In-cab satellite TV latest perk to attract and retain truck drivers
100 channels while on the road could stabilize driver retention, somewhat.
Can satellite TV cure the driver shortage?
Probably not. But in an environment where every little bit helps, satellite broadcasting could have a role to play. At least that's what Interide Transport, a Salt Lake City-based trucker with 95 trucks, believes. Last November, the carrier installed in-cab satellite TV systems in each truck. Today, it reports a 23-percent improvement in driver retention, and savings in annual hiring costs of about $92,400. Interide said the carrier's improved driver retention metrics eliminate the need to hire 23 new drivers a year, at a per-driver recruitment cost of $4,200.
The premium satellite programming package, provided by EpicVue, a Salt Lake City-based firm that provides TV packages tailored to truck fleets, costs $600 a year in subscription fees per driver. There are no upfront costs. Interide estimates that it saves about $36,000 a year with the system installed.
"The satellite TV systems are one of the major reasons we're retaining drivers." said Sean Snow, Interide's founder and CEO, in a statement.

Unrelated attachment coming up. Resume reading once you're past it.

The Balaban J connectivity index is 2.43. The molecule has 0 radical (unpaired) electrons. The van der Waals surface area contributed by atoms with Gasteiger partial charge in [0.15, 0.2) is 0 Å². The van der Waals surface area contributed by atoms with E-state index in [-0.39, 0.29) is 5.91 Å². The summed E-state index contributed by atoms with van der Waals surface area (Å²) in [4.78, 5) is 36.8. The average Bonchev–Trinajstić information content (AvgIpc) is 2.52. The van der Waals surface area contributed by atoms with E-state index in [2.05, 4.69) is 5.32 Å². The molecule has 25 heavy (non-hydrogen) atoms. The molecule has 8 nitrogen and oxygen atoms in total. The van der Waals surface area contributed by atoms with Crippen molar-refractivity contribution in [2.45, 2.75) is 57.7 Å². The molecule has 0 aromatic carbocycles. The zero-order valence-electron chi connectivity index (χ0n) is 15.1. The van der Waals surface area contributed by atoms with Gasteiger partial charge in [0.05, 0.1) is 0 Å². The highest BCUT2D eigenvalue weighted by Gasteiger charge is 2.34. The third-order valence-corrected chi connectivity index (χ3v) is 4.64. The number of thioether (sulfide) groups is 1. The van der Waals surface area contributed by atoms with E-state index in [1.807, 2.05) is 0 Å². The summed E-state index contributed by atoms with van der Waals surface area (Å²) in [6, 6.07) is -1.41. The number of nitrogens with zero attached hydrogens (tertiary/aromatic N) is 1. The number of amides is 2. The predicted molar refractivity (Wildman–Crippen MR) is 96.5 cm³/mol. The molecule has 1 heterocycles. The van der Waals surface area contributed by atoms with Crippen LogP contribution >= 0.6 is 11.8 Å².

The EpicVue package provides more than 100 channels, including several premium-priced channels. The in-cab systems are offered to fleets with 20 or more vehicles for a monthly subscription fee of $49 for a five-year contract, or $59 monthly for a three-year contract.
The sets, which are mounted in the cab's sleeper berth, will not work when the truck is moving, according to Susan Fall, head of a public relations firm that focuses on the trucking industry and represents EpicVue. The one exception would be if fleets purchased EpicVue's "inMotion" product, which is designed for team drivers, she said.
Fall, who has run her company for 15 years, said in an e-mail that she's "never seen a product truly take off like this one." In-cab satellite TV is in the early stages, but Fall predicted that it will be a "standard feature for over-the-road drivers in the next decade."
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